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Thread: Nakiri

  1. #1
    Senior Member rdpx's Avatar
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    Nakiri

    We had a friend round for dinner this evening and he was politely admiring my new Misono dragon suji. He was thinking that he might like to buy his partner a knife for a present. He is vegetarian, apparently wouldn't like a pointy knife, but loves to cook. I showed him some pics of nakiris on JCK and he thinks they look great.

    So I was wondering - would a nakiri be a good knife for someone who has no experience with "real" knives?

  2. #2

    Zwiefel's Avatar
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    With a little instruction on proper cutting technique for it (rock-n-chop doesn't work very well), i think so....

    My
    Remember: You're a unique individual...just like everybody else.

  3. #3
    I agree with Zwiefel. Just give them the instructions that go along with anyone's first good kitchen knife and let them know that rock chopping wont go over very well and everything should be fine. Just make sure they have stones and the know how to keep it sharp also.

  4. #4
    Senior Member Mrmnms's Avatar
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    No Santoku for a casual user?

  5. #5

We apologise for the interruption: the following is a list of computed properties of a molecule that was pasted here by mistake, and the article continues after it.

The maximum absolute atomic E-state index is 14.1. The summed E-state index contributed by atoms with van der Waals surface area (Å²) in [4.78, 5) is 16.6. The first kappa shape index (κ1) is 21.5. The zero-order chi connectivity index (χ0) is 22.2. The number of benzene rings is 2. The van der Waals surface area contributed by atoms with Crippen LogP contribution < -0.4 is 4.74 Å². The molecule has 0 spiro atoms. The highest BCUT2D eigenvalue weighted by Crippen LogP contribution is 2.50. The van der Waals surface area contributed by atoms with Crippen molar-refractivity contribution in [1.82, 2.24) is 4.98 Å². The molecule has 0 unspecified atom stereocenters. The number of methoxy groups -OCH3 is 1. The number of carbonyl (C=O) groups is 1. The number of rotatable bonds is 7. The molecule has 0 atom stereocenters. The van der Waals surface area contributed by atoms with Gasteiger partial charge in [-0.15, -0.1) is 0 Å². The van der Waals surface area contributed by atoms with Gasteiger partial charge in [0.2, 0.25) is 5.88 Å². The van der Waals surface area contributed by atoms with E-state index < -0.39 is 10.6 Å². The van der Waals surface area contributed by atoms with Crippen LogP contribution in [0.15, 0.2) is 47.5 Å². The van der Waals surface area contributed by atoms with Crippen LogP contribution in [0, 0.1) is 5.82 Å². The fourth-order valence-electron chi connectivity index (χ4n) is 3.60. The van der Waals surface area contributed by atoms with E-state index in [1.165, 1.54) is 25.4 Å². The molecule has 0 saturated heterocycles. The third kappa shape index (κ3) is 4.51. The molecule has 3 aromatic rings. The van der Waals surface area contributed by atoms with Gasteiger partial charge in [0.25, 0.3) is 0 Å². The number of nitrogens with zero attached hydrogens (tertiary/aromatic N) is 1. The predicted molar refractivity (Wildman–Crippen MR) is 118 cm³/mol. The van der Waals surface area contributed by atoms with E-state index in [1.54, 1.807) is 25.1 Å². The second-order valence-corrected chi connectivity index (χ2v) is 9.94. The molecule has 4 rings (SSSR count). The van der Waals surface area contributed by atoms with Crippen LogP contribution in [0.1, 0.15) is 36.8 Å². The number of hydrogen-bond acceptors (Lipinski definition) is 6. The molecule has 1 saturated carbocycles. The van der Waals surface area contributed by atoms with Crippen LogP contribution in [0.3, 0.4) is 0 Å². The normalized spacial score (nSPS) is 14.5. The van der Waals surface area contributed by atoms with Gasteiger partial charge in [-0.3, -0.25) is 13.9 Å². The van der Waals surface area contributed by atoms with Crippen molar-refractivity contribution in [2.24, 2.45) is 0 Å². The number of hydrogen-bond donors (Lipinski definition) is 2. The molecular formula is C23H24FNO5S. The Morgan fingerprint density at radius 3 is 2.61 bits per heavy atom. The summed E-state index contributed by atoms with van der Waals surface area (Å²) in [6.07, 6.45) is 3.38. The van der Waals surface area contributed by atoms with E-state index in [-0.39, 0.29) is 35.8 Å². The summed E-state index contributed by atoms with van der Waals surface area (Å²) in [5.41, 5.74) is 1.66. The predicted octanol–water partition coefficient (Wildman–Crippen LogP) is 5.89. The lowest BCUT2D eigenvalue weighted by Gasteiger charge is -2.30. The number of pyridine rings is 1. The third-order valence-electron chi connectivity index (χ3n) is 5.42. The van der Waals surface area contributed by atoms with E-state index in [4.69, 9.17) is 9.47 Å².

Senior Member
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    My first J knife was a Carter nakiri. I got pretty good with the squared "tip" doing things I probably wasn't supposed to like brunoised garlic and such. A few years later now and I'm thinking of selling my nakiri (but won't) because I never use it. Why would I with 7 great gyutos in the rack (selected after buying and selling over a dozen)? Nothing wrong w/ a nakiri until you discover what a gyuto can do.

  6. #6
    Senior Member Brad Gibson's Avatar
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    I have been using a flat profile gyuto/kiritsuke tojiro makes and have been thinking that I would really enjoy using a nikiri. I haven't tried one out yet because none of my coworkers have one but it seems really appealing to me for mass veg prep at work. If I were a vegetarian/vegan I think that a veg knife like a nikiri or a usuba would be the only thing I would want in my kit. But then again gyutos seem to me to be a great veg knife as well.

    Why is the nikiri shape so desirable for vegetables in the first place?
    "A recipe has no soul. You as the cook must bring soul to the recipe." -Thomas Keller

  7. #7
    because you dont need a tip for vegetables and u mostly chop em. at least thats what i do.

  8. #8
    Senior Member Benuser's Avatar
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    A nakiri is fun, but far too specialized. Will work fine for some veggies, and be unusable or very slow for others. There's nothing you can't do with a chef knife, that's the whole idea of it. Is the tip really causing a problem??
    Hiromoto Santoku 190 is not too flat, tip a little higher than on most santokus. Masamoto HC gyuto, French profile, but tip slightly lower.

  9. #9

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    If he doesn't like pointy things what does he use to cut veggies now? Just curious.

  10. #10
    Senior Member
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    I found a nakiri to be the easiest knife to learn to sharpen. Could be good if this is an intro knife.

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